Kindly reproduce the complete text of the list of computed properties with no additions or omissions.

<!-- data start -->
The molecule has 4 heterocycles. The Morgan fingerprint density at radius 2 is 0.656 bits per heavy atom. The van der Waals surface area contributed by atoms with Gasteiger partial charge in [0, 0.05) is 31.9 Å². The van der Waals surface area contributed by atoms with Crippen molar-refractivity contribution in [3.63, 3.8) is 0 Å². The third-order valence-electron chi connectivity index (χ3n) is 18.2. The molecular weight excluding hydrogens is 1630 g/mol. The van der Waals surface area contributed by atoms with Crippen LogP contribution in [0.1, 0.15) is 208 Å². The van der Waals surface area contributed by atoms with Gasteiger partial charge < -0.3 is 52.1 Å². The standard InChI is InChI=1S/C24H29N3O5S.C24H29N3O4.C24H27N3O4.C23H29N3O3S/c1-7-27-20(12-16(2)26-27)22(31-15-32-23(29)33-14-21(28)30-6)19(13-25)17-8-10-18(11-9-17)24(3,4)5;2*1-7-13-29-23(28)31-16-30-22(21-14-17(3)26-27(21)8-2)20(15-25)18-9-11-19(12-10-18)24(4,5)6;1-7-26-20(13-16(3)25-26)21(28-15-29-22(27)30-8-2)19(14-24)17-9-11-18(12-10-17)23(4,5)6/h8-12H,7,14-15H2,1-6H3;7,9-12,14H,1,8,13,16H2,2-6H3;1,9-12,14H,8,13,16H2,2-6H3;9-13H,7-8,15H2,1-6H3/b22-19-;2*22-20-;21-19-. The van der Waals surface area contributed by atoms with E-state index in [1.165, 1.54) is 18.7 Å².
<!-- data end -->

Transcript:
The molecule has 4 heterocycles. The Morgan fingerprint density at radius 2 is 0.656 bits per heavy atom. The van der Waals surface area contributed by atoms with Gasteiger partial charge in [0, 0.05) is 31.9 Å². The van der Waals surface area contributed by atoms with Crippen molar-refractivity contribution in [3.63, 3.8) is 0 Å². The third-order valence-electron chi connectivity index (χ3n) is 18.2. The molecular weight excluding hydrogens is 1630 g/mol. The van der Waals surface area contributed by atoms with Crippen LogP contribution in [0.1, 0.15) is 208 Å². The van der Waals surface area contributed by atoms with Gasteiger partial charge < -0.3 is 52.1 Å². The standard InChI is InChI=1S/C24H29N3O5S.C24H29N3O4.C24H27N3O4.C23H29N3O3S/c1-7-27-20(12-16(2)26-27)22(31-15-32-23(29)33-14-21(28)30-6)19(13-25)17-8-10-18(11-9-17)24(3,4)5;2*1-7-13-29-23(28)31-16-30-22(21-14-17(3)26-27(21)8-2)20(15-25)18-9-11-19(12-10-18)24(4,5)6;1-7-26-20(13-16(3)25-26)21(28-15-29-22(27)30-8-2)19(14-24)17-9-11-18(12-10-17)23(4,5)6/h8-12H,7,14-15H2,1-6H3;7,9-12,14H,1,8,13,16H2,2-6H3;1,9-12,14H,8,13,16H2,2-6H3;9-13H,7-8,15H2,1-6H3/b22-19-;2*22-20-;21-19-. The van der Waals surface area contributed by atoms with E-state index in [1.165, 1.54) is 18.7 Å².